In 2017, no state scored higher than six (out of ten) on their state-specific, overall policy levers rubric. Three states—California, Illinois, and Pennsylvania—achieved the highest overall policy levers score (range of 5-7). Table 1 provides the scoring rubric used to determine each state’s overall policy levers score.
States’ policies regarding the professional requirements for early childhood program administrators were assessed on five policy levers:
The five policy levers were derived from the recommendations of the 2015 National Academy of Medicine report, Transforming the Workforce for Children Birth through Age 8 (Institute of Medicine and National Research Council, 2015). This report called for a unifying foundation for all lead educators—inclusive of center directors, principals, and family child care professionals—having a minimum of a bachelor’s degree with content knowledge and competency in child development/early childhood education. Additional competencies, depending on role, were also required. The five policy levers and the scoring rubrics addressed the need for early childhood program leaders across sectors to have a BA degree and competencies in both child development/early childhood education and program administration. The goal of reporting each state’s overall policy levers score was to encourage thought leaders, policymakers, and advocates to tear down the silos and take a cross-sector, systems approach to improving the qualifications, competencies, and ongoing professional development of early childhood program leaders.
Administrator Qualifications in Child Care Licensing Standards (2017)
Administrator Credential (2017)
Principal Licensure (2017)
Administrator Qualifications in QRIS (2017)
Administrator Qualifications in State Pre-K Programs (2017)
Today there is consensus on a unifying framework for the early childhood profession. The Unifying Framework for the Early Childhood Education Profession (PowerToTheProfession.org) clearly defines the standards, qualifications, roles, compensation, and supports for members of the early childhood profession working with children from birth through age eight. While this unifying framework is inclusive of instructional or pedagogical leaders, it does not encompass the requisite competencies, education, compensation, and supports for early childhood program administrators—those with overall responsibility for leading early childhood education and care programs situated in child care centers, family child care homes, and elementary schools. Professional preparation standards for elementary school principals continue to be far more robust than those for center- or home-based program leaders. There is still only one state, New Jersey, that requires a licensed center director to have a bachelor’s degree (if the program serves more than thirty children). One emerging trend in child care licensing is the bifurcation of the administrative role into two required positions (depending on the number of children served), one responsible for pedagogical leadership and one for administrative leadership (Delaware, New Jersey, and Rhode Island).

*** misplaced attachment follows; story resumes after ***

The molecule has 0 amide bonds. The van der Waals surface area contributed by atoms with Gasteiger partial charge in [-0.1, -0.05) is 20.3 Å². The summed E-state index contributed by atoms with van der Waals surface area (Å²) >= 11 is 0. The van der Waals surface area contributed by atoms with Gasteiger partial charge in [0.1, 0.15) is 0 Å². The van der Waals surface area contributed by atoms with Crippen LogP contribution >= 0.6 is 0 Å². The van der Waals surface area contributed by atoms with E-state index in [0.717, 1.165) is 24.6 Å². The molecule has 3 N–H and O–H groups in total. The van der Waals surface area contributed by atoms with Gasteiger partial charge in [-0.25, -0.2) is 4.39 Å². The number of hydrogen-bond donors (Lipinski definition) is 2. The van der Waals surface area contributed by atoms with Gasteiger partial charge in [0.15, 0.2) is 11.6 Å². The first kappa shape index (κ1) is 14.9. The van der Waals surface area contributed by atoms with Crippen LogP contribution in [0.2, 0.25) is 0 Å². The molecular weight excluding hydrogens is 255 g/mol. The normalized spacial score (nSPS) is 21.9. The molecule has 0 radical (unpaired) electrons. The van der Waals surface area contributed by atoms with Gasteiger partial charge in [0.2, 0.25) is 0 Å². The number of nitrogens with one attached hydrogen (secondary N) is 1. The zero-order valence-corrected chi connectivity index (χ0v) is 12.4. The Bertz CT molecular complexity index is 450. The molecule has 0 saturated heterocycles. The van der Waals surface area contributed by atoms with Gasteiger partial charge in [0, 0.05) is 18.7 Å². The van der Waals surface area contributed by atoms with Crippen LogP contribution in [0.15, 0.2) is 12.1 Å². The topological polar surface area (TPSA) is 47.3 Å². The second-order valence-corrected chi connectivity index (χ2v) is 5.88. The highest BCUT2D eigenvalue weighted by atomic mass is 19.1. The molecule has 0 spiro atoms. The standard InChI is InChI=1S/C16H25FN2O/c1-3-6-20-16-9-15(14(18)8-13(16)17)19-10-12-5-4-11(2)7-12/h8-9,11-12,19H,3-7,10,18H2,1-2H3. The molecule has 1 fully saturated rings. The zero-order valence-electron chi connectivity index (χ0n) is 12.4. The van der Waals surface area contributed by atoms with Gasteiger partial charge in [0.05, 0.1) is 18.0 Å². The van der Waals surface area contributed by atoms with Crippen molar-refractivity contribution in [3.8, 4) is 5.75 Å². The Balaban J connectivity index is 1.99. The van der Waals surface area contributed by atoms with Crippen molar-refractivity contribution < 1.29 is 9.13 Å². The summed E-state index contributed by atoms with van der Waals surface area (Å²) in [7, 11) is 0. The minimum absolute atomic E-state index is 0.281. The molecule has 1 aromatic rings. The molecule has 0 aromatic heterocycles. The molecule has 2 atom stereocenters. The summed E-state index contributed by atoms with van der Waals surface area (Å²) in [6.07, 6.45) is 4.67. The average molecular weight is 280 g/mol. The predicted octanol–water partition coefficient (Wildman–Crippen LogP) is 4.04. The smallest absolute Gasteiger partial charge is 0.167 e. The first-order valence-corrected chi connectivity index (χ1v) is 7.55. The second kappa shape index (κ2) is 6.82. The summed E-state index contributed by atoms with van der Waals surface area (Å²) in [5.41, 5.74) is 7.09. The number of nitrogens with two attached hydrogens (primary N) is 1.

In 2021, only Illinois, scored a seven (out of ten) on the state-specific, overall policy levers rubric. Only two states—Illinois and Pennsylvania—scored between five and seven on their overall policy levers rubric. While the national picture shows little variation over the past four years, zooming in to specific benchmarks within each state’s policy rubrics reveals small changes in required standards or policies, suggesting subtle movement toward increased professional qualifications and supports for early childhood program leaders. Tables 2-6 provide counts, percentages, and lists of states that meet each of the benchmarks found within the five policy lever rubrics. Below are some highlights from the 2021 policy scan.
Administrator Qualifications in Child Care Licensing Standards (2021)
Administrator Credential (2021)
Principal Licensure (2021)
Administrator Qualifications in QRIS (2021)
Administrator Qualifications in State Pre-K Programs (2021)
Taking a macro view, the early childhood program leadership gap is just as large in 2021 as it was in 2017. The overall policy levers score went up in six states and down in seven states. In four years, no state achieved an overall policy levers score in the top quartile (range of 8 – 10). Zooming in to the micro view, however, there were small advances toward a more unified professional framework for program leaders working across sectors. In child care licensing, administrative intensity is beginning to be addressed. Additional administrators (variously called Education Coordinator, Head Teacher, or Group Teacher) are required based on the number of children served in the licensed child care program. This position, not to be counted in teacher: child ratios, provides pedagogical leadership and has the same or more stringent educational requirements as the Director. The additional administrative role, regardless of title, creates a “leadership bench” to ensure adequate capacity to carry out essential leadership functions. Momentum in administrator credentialing also appears to be growing: three more states offer a voluntary administrator credential (New Mexico, Texas, and Utah), one more state requires a minimum of an associate degree (New York), and the majority of state administrator credentials are now competency-based.